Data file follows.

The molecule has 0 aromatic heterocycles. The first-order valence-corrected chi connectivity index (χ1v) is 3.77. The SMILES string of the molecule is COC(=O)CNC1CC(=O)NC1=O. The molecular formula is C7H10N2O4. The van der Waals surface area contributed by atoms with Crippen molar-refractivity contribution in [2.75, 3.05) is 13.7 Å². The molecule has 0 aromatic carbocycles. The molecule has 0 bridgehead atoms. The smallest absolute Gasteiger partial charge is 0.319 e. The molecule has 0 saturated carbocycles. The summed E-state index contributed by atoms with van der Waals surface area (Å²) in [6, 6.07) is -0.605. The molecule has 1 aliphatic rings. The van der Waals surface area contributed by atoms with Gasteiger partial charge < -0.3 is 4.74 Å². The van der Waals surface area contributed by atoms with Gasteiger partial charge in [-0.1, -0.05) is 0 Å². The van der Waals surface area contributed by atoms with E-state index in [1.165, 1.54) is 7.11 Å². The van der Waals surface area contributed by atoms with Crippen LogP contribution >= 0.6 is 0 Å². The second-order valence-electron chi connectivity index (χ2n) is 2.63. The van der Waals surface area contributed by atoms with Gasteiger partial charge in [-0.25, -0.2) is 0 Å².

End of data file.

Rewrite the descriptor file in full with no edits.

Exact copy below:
The molecule has 0 aromatic heterocycles. The first-order valence-corrected chi connectivity index (χ1v) is 3.77. The SMILES string of the molecule is COC(=O)CNC1CC(=O)NC1=O. The molecular formula is C7H10N2O4. The van der Waals surface area contributed by atoms with Crippen molar-refractivity contribution in [2.75, 3.05) is 13.7 Å². The molecule has 0 aromatic carbocycles. The molecule has 0 bridgehead atoms. The smallest absolute Gasteiger partial charge is 0.319 e. The molecule has 0 saturated carbocycles. The summed E-state index contributed by atoms with van der Waals surface area (Å²) in [6, 6.07) is -0.605. The molecule has 1 aliphatic rings. The van der Waals surface area contributed by atoms with Gasteiger partial charge < -0.3 is 4.74 Å². The van der Waals surface area contributed by atoms with Gasteiger partial charge in [-0.1, -0.05) is 0 Å². The van der Waals surface area contributed by atoms with E-state index in [1.165, 1.54) is 7.11 Å². The van der Waals surface area contributed by atoms with Crippen LogP contribution >= 0.6 is 0 Å². The second-order valence-electron chi connectivity index (χ2n) is 2.63. The van der Waals surface area contributed by atoms with Gasteiger partial charge in [-0.25, -0.2) is 0 Å².